Waterloo Residences acknowledges that we live and work on the traditional territory of the Neutral, Anishinaabeg, and Haudenosaunee peoples. The University of Waterloo is situated on the Haldimand Tract, the land promised to the Six Nations that includes ten kilometers on each side of the Grand River.
Living Learning Communities during COVID-19
Our Campus Housing team is continuing to work closely with faculties to adapt the Living Learning experiences throughout the pandemic to support our student’s needs. Here are some of our primary changes:
- Living Learning programs are currently virtual. We will be introducing online platforms to connect you with other students in your program.
- You will live near other students in a variety of programs and may live near students from the same program or faculty.
- Certain programs have access to an upper-year Peer Mentor who will help you transition into your program and into residence.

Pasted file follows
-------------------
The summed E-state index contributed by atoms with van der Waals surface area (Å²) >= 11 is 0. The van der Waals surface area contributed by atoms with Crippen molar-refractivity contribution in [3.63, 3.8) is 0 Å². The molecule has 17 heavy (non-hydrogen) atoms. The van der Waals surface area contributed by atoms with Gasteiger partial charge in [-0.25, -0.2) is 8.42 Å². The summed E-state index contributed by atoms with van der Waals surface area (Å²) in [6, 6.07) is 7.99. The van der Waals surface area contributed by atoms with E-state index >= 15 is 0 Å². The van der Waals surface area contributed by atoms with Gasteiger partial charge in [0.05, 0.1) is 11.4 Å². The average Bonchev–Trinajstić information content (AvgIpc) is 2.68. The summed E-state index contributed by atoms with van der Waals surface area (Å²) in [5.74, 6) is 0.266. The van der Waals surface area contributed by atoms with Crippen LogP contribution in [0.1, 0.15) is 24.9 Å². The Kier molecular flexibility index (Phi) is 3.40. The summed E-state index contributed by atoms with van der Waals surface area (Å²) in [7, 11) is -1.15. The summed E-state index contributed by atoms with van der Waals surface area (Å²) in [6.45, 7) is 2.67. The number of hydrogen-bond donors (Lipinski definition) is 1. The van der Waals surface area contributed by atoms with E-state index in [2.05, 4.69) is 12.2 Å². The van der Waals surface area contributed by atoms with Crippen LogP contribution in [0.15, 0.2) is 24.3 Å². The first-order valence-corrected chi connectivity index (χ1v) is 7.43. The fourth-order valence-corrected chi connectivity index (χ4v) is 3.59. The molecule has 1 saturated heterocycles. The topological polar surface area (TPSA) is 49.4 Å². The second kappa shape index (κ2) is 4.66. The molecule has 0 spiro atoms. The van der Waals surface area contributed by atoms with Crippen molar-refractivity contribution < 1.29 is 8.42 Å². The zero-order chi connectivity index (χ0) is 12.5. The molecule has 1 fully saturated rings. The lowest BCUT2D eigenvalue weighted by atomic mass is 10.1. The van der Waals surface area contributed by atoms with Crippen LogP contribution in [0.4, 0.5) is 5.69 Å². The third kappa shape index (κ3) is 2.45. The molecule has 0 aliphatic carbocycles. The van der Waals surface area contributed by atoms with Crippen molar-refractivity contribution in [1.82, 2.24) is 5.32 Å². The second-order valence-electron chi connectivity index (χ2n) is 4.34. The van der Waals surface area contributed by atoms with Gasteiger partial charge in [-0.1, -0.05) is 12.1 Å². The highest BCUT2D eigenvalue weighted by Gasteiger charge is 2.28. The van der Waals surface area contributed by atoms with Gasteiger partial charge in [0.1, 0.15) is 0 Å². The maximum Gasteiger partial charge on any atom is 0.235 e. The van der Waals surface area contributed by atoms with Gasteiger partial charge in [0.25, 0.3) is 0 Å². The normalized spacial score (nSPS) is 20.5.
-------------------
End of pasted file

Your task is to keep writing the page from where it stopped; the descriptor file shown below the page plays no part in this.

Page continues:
- Your mentor will engage with you individually as well as provide academic support and social experiences.
Living Learning programs are continuing to be determined for Fall 2021 and Winter 2022 and depend on public health guidelines. We will communicate any modifications once decisions have been made. Know that we are committed to creating a great residence learning experience despite the circumstances. If you have any questions, don't hesitate to reach out to the Residence Learning team.
Living Learning programs are offered by both Campus Housing and the University Colleges. To learn more about University College Living Learning programs, visit St. Paul’s University and Renison University College.